I'm waiting for a very cold day to try it again because I don't want to chance having another downdraft smoke-out on a warm day.
I said I'd get back, but I haven't tried the BK40 again because in the meantime I had a similar smoke-out with the Princess insert upstairs. See comment below.
 

MR. GLO

Feeling the Heat
Jan 26, 2021
355
Massachusetts
I said I'd get back, but I haven't tried the BK40 again because in the meantime I had a similar smoke-out with the Princess insert upstairs. See comment below.
And you have tried preheating the flue? and using kindlin to get the draft started instead of logs?

yesterday it was warm mid 40's and the stove did not want to draft quick...even with a short preheat of flue.
 

Slate Dale

Member
Dec 27, 2021
161
Slatington, Pennsylvania
Now the BK Princess did the same thing. Can't blame this on being in the basement, because it's upstairs. Can't blame it on the venting being "barely adequate" because the venting is PERFECT according to the manufacturer's specifications. Yet when I tried to light it a few days ago, the kindling started nicely but suddenly the flame disappeared because the smoke wouldn't go up. Instead it leaked out of the air intake at the bottom and back of the stove. I immediately set the thermostat to the very bottom of the range, kept the door shut, and hoped for the best, and yes, the smoldering kindling finally did go out.

I had not used it for weeks because there is not enough very dry (15% or less, tested on inside of splits) wood and I was saving the remaining very dry wood for use in a power outage. But a few days ago we had a guest in the house, and I decided to make an "entertainment fire" for the guest. The outdoor temperature was about 40 degrees that evening, down from almost 50 degrees F. that afternoon. The masonry chimney containing the venting is on the north side of the house and was quite cold after days of average temperature 40 and below. If this stove can't push air up the venting inside a chimney at 40 degrees, that means I can use it only in VERY cold weather.

My old wood stove NEVER had this problem, nor the open fireplace that we had before I installed this BK insert. I just can't believe it, after spending all this money and time.

This last smoke-out can't be blamed on "being in the basement" or on the venting. The venting of the insert is all 6 inch hybrid pre-insulated, all straight-up vertical except the exhaust angle design of the stove itself, all clean as a whistle, and the perfect length according to installation directions . Doors and windows were all closed, and the only exhaust fan in the house was not turned on. It was not even windy outside.
 

Slate Dale

Member
Dec 27, 2021
161
Slatington, Pennsylvania
And you have tried preheating the flue? and using kindlin to get the draft started instead of logs?

yesterday it was warm mid 40's and the stove did not want to draft quick...even with a short preheat of flue.
Yes I used very good kindling. I set it up for a hot start. It started vigorously until the oxygen ran low due to smoke not rising.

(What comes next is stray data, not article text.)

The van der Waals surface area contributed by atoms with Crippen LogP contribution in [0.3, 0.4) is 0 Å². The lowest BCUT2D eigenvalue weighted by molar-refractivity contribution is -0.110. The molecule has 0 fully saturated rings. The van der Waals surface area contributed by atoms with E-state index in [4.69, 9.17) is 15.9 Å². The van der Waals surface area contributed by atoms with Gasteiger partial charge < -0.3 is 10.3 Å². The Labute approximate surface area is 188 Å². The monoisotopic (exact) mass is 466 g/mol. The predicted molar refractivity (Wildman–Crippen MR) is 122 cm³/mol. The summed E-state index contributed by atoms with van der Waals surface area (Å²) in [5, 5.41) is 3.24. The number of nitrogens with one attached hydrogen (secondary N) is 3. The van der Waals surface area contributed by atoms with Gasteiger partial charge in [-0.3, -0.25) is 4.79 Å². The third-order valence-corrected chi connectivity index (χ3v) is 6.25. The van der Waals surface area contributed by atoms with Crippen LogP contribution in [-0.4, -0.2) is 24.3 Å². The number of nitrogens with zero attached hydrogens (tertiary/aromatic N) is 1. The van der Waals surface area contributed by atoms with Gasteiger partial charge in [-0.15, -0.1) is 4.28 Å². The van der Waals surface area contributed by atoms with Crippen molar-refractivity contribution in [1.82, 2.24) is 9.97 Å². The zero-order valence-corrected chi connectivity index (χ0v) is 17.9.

MR. GLO

Feeling the Heat
Jan 26, 2021
355
Massachusetts
I'm going to guess your issues are at startup and the old stove put more heat up chimney and faster...these problems can be solved with preheat flue and get draft going fast with dry kindlin.
 

Slate Dale

Member
Dec 27, 2021
161
Slatington, Pennsylvania
Yes I used very good kindling. I set it up for a hot start. It started vigorously until the oxygen ran low due to smoke not rising.
When I think about it, the old open fireplace flue was much larger and the bricks and clay gained heat from the house because the damper always leaked some air. There was always a tendency for air to rise in it. Using it since 1964 we never had smoke backing up except the few times that someone forgot to open the damper before lighting, and those times it was fixed immediately by opening the damper.

But this insulated steel venting is a "column of air" (I don't know how else to express it) and the stove needs to have enough strength (again I don't know how to express it properly) to push the column of air through the pipe to get started.

Also, my old inefficient wood stove that burns any kind of wood to ashes has never had this problem.
 

Slate Dale

Member
Dec 27, 2021
161
Slatington, Pennsylvania
I'm going to guess your issues are at startup and the old stove put more heat up chimney and faster...these problems can be solved with preheat flue and get draft going fast with dry kindlin.
How do I preheat the venting? I remember reading a post on this forum by someone who says he always starts his BK by shooting a propane torch up the vent.

I'm fortunate that the kindling didn't keep smoldering forever like it did in the BK40 that really smoked up the house until it finally went out.
 

MR. GLO

Feeling the Heat
Jan 26, 2021
355
Massachusetts
torch doesn't work as good....Try preheating the chimney with a space heater or heat gun. 10-15 min. then start with kindlin only and not wood logs ...then use the logs after its going good. if that doesn't work at least you will know its the house or the chimney and not operator issue. clean out ash before heater or point heat gun up. Also use a fire starter that helps too...